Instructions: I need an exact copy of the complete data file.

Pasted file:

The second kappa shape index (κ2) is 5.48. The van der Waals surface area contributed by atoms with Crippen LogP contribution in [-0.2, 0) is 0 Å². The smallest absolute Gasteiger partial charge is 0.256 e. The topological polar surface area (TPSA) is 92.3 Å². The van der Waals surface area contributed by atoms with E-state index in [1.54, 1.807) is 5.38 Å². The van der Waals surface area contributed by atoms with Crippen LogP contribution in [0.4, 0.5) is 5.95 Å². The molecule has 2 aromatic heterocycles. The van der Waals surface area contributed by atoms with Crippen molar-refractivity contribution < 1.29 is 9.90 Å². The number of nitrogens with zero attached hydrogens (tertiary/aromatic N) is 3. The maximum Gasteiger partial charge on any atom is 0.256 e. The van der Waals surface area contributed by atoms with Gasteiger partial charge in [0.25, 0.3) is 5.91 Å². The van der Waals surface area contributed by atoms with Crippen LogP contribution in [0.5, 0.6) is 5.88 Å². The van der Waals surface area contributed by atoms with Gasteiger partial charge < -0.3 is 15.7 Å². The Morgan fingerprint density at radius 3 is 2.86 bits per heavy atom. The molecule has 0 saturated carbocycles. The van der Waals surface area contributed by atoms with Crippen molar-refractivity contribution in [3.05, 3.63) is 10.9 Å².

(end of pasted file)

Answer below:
The second kappa shape index (κ2) is 5.48. The van der Waals surface area contributed by atoms with Crippen LogP contribution in [-0.2, 0) is 0 Å². The smallest absolute Gasteiger partial charge is 0.256 e. The topological polar surface area (TPSA) is 92.3 Å². The van der Waals surface area contributed by atoms with E-state index in [1.54, 1.807) is 5.38 Å². The van der Waals surface area contributed by atoms with Crippen LogP contribution in [0.4, 0.5) is 5.95 Å². The molecule has 2 aromatic heterocycles. The van der Waals surface area contributed by atoms with Crippen molar-refractivity contribution < 1.29 is 9.90 Å². The number of nitrogens with zero attached hydrogens (tertiary/aromatic N) is 3. The maximum Gasteiger partial charge on any atom is 0.256 e. The van der Waals surface area contributed by atoms with Gasteiger partial charge in [0.25, 0.3) is 5.91 Å². The van der Waals surface area contributed by atoms with Crippen LogP contribution in [0.5, 0.6) is 5.88 Å². The van der Waals surface area contributed by atoms with Gasteiger partial charge < -0.3 is 15.7 Å². The Morgan fingerprint density at radius 3 is 2.86 bits per heavy atom. The molecule has 0 saturated carbocycles. The van der Waals surface area contributed by atoms with Crippen molar-refractivity contribution in [3.05, 3.63) is 10.9 Å².